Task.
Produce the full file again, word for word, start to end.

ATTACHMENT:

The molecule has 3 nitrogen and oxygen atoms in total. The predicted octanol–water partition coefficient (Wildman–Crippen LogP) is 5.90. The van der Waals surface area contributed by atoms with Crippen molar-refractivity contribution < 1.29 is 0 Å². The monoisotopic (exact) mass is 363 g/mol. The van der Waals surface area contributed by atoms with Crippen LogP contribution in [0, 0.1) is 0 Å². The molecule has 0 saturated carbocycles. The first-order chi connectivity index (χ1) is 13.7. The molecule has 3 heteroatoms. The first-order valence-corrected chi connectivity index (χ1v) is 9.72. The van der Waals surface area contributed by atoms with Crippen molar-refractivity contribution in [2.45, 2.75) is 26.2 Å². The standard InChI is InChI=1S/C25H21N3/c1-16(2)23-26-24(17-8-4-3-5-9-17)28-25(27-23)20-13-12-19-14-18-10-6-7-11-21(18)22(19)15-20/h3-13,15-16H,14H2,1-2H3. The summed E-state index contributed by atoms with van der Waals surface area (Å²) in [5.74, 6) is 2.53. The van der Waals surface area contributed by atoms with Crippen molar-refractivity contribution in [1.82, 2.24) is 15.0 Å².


The molecule has 3 nitrogen and oxygen atoms in total. The predicted octanol–water partition coefficient (Wildman–Crippen LogP) is 5.90. The van der Waals surface area contributed by atoms with Crippen molar-refractivity contribution < 1.29 is 0 Å². The monoisotopic (exact) mass is 363 g/mol. The van der Waals surface area contributed by atoms with Crippen LogP contribution in [0, 0.1) is 0 Å². The molecule has 0 saturated carbocycles. The first-order chi connectivity index (χ1) is 13.7. The molecule has 3 heteroatoms. The first-order valence-corrected chi connectivity index (χ1v) is 9.72. The van der Waals surface area contributed by atoms with Crippen molar-refractivity contribution in [2.45, 2.75) is 26.2 Å². The standard InChI is InChI=1S/C25H21N3/c1-16(2)23-26-24(17-8-4-3-5-9-17)28-25(27-23)20-13-12-19-14-18-10-6-7-11-21(18)22(19)15-20/h3-13,15-16H,14H2,1-2H3. The summed E-state index contributed by atoms with van der Waals surface area (Å²) in [5.74, 6) is 2.53. The van der Waals surface area contributed by atoms with Crippen molar-refractivity contribution in [1.82, 2.24) is 15.0 Å².